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North Carolina Medicaid Provider Enrollment: To Disclose or Not to Disclose, That is the Question
A Trap for the Unwary


The use of criminal background checks is becoming more prevalent as a form of credentialing for both individual and institutional health care providers seeking licensure, certification or the benefits of other government licensing and payment agencies. Specifically, criminal background checks are now routinely used by professional licensing board and payment entities to determine which providers have the privilege of practicing their craft and being paid for their services. One area where we are seeing criminal background checks have a significant impact is Medicaid provider enrollment, and the process impacts every type of provider seeking certification by the state’s Medicaid program.

In North Carolina, Medicaid providers must complete a lengthy list of disclosure and sanction questions during the application process dealing with convictions, disciplinary actions, and civil monetary penalties, for example. Applicants often do not pay careful attention to these questions, including the scope and time parameters, contained in them. Similarly, applicants tend to move quickly through the questions and assume that nothing in their past would require disclosure. This conduct can lead to inadvertent errors which can have significant ramifications for the processing time and ultimate eligibility as a Medicaid provider. It is essential that applicants take their time and closely examine the questions and the above metrics.

For instance, while the North Carolina Medicaid enrollment application asks about health care-specific fraud and abuse convictions, findings and sanctions, it also asks about any convictions other than minor traffic violations. This question is very broad in both scope and time. First, the scope involves any conviction, including a felony or a misdemeanor, for any reason, other than a minor traffic violation. Second, it is important to note that there is no time period in the question. The time parameter is nonexistent so even a thirty, forty, fifty year old conviction would be subject to the disclosure requirements.

Why is it important to carefully and properly answer the sanction questions – because of the subsequent criminal background check. Typically, a provider enrollment application is prepared and submitted by the applicant or the applicant’s attorney. After submission of the application and as part of the review process, a criminal background check is performed on the owners, managing employees and agents. If there is a “hit” on the criminal background check, the agency gets the report and the applicant does not know what it shows. If the conviction that caused the “hit” was not disclosed on the application and supporting documentation provided, the application is subject to a denial based on the failure to disclose. Then, the applicant either needs to engage in a time consuming process to either attempt to have the application withdrawn to avoid a denial, or in the worst case, receive a denial, which then triggers additional disclosure requirements on a subsequent application. If the provider applicant is successful in withdrawing the application, or the application is denied, the applicant will have to start the enrollment process from the beginning and re-apply, with the appropriate disclosure, and supporting documentation. If the application was denied, the applicant will also need to provide an explanation of why the conviction was not originally disclosed on the prior application. Either of these scenarios causes delays in the processing time of the application and subsequent approval. Any delay in approval could have serious repercussions for the provider because of the length of time necessary for the application to be processed. Remember, a provider cannot submit claims for reimbursement or be paid by Medicaid for claims until the provider has successfully enrolled.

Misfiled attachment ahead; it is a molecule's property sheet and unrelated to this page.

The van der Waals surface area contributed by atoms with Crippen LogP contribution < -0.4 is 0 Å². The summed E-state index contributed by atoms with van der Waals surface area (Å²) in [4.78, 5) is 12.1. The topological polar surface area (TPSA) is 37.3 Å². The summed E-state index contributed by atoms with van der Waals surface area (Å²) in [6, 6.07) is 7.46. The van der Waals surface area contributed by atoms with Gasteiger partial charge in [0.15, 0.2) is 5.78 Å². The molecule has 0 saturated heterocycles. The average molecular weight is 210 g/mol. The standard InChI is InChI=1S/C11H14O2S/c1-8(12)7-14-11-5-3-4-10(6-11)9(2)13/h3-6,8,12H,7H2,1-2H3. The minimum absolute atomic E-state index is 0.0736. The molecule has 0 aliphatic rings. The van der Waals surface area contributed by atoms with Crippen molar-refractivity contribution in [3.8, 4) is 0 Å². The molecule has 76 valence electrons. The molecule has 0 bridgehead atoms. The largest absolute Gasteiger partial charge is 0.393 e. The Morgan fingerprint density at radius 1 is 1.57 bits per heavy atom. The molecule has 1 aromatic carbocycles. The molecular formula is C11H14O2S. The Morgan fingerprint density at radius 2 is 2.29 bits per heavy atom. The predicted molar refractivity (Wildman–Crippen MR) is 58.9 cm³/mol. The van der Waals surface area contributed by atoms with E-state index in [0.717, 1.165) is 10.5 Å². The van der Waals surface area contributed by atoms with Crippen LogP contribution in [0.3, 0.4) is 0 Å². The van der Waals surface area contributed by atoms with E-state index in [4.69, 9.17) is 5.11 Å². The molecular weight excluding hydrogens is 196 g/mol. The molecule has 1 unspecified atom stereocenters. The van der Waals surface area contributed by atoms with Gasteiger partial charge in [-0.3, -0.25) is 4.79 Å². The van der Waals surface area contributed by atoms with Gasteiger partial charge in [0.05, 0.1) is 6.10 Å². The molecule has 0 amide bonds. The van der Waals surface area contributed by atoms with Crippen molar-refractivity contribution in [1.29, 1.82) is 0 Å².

The fact that a provider enrollment application contains an affirmative response to a disclosure or sanction question does not necessarily mean that the application will be denied. For purposes of Medicaid provider enrollment in North Carolina, the Division of Medical Assistance has discretion to approve an application if it is in the best interest of the integrity of the Medicaid program based upon consideration of the seriousness, age, and other circumstances involving the conviction.

When a provider applicant answers “yes” to one of the disclosure or sanction questions, it is essential to attach documentation explaining the reason for the response. North Carolina Medicaid requires that an applicant submit copies of the documents reflecting the disclosable activity which also shows the final disposition or resolution. In addition, this is the applicant’s opportunity to not only identify what the conviction or licensing issue was, but also to explain it, provide the circumstances, and provide any facts to mitigate the issue and support enrollment as a provider. A provider applicant will want to demonstrate that its enrollment is in the best interest of the Medicaid program and address the seriousness, age, and circumstances surrounding the event.

Generally, an enrollment problem with the criminal background check is caused by the failure to disclose a conviction, rather than the conviction itself. The failure to disclose often ends up being a more significant issue than the underlying offense. When answering disclosure and background check questions, it is critically important to be careful, thoughtful and comprehensive. If you are unsure how to answer a criminal background check question, seek competent advice from counsel before proceeding. Forewarned is forearmed.

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